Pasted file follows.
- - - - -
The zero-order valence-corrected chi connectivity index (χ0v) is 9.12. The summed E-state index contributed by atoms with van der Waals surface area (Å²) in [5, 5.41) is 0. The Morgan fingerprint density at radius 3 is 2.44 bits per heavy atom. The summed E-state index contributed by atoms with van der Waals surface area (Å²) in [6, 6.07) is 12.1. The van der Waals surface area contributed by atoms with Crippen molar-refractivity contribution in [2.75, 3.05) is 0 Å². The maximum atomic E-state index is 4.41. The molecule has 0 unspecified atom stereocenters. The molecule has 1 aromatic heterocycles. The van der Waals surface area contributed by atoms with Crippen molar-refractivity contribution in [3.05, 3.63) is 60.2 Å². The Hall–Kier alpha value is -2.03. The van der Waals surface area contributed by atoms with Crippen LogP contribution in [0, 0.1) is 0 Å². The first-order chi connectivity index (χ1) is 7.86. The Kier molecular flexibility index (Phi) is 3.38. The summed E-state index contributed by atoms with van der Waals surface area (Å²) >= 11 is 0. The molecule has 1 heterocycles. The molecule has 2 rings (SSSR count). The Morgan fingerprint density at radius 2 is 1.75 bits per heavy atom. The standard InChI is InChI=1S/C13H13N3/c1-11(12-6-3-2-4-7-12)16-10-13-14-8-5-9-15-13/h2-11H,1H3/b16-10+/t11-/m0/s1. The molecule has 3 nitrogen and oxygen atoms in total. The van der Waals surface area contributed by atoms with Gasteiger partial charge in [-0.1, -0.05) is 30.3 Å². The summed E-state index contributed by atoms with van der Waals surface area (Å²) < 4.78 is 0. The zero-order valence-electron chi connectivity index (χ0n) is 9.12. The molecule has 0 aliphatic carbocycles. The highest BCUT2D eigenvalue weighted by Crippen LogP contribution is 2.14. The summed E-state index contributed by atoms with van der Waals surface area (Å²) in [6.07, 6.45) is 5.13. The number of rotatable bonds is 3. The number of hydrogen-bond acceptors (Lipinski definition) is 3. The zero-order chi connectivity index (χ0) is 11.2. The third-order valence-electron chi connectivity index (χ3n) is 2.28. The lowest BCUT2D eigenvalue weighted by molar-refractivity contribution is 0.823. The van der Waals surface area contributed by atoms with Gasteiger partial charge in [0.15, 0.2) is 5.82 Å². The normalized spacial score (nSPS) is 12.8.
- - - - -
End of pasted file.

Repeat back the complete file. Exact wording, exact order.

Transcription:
The zero-order valence-corrected chi connectivity index (χ0v) is 9.12. The summed E-state index contributed by atoms with van der Waals surface area (Å²) in [5, 5.41) is 0. The Morgan fingerprint density at radius 3 is 2.44 bits per heavy atom. The summed E-state index contributed by atoms with van der Waals surface area (Å²) in [6, 6.07) is 12.1. The van der Waals surface area contributed by atoms with Crippen molar-refractivity contribution in [2.75, 3.05) is 0 Å². The maximum atomic E-state index is 4.41. The molecule has 0 unspecified atom stereocenters. The molecule has 1 aromatic heterocycles. The van der Waals surface area contributed by atoms with Crippen molar-refractivity contribution in [3.05, 3.63) is 60.2 Å². The Hall–Kier alpha value is -2.03. The van der Waals surface area contributed by atoms with Crippen LogP contribution in [0, 0.1) is 0 Å². The first-order chi connectivity index (χ1) is 7.86. The Kier molecular flexibility index (Phi) is 3.38. The summed E-state index contributed by atoms with van der Waals surface area (Å²) >= 11 is 0. The molecule has 1 heterocycles. The molecule has 2 rings (SSSR count). The Morgan fingerprint density at radius 2 is 1.75 bits per heavy atom. The standard InChI is InChI=1S/C13H13N3/c1-11(12-6-3-2-4-7-12)16-10-13-14-8-5-9-15-13/h2-11H,1H3/b16-10+/t11-/m0/s1. The molecule has 3 nitrogen and oxygen atoms in total. The van der Waals surface area contributed by atoms with Gasteiger partial charge in [-0.1, -0.05) is 30.3 Å². The summed E-state index contributed by atoms with van der Waals surface area (Å²) < 4.78 is 0. The zero-order valence-electron chi connectivity index (χ0n) is 9.12. The molecule has 0 aliphatic carbocycles. The highest BCUT2D eigenvalue weighted by Crippen LogP contribution is 2.14. The summed E-state index contributed by atoms with van der Waals surface area (Å²) in [6.07, 6.45) is 5.13. The number of rotatable bonds is 3. The number of hydrogen-bond acceptors (Lipinski definition) is 3. The zero-order chi connectivity index (χ0) is 11.2. The third-order valence-electron chi connectivity index (χ3n) is 2.28. The lowest BCUT2D eigenvalue weighted by molar-refractivity contribution is 0.823. The van der Waals surface area contributed by atoms with Gasteiger partial charge in [0.15, 0.2) is 5.82 Å². The normalized spacial score (nSPS) is 12.8.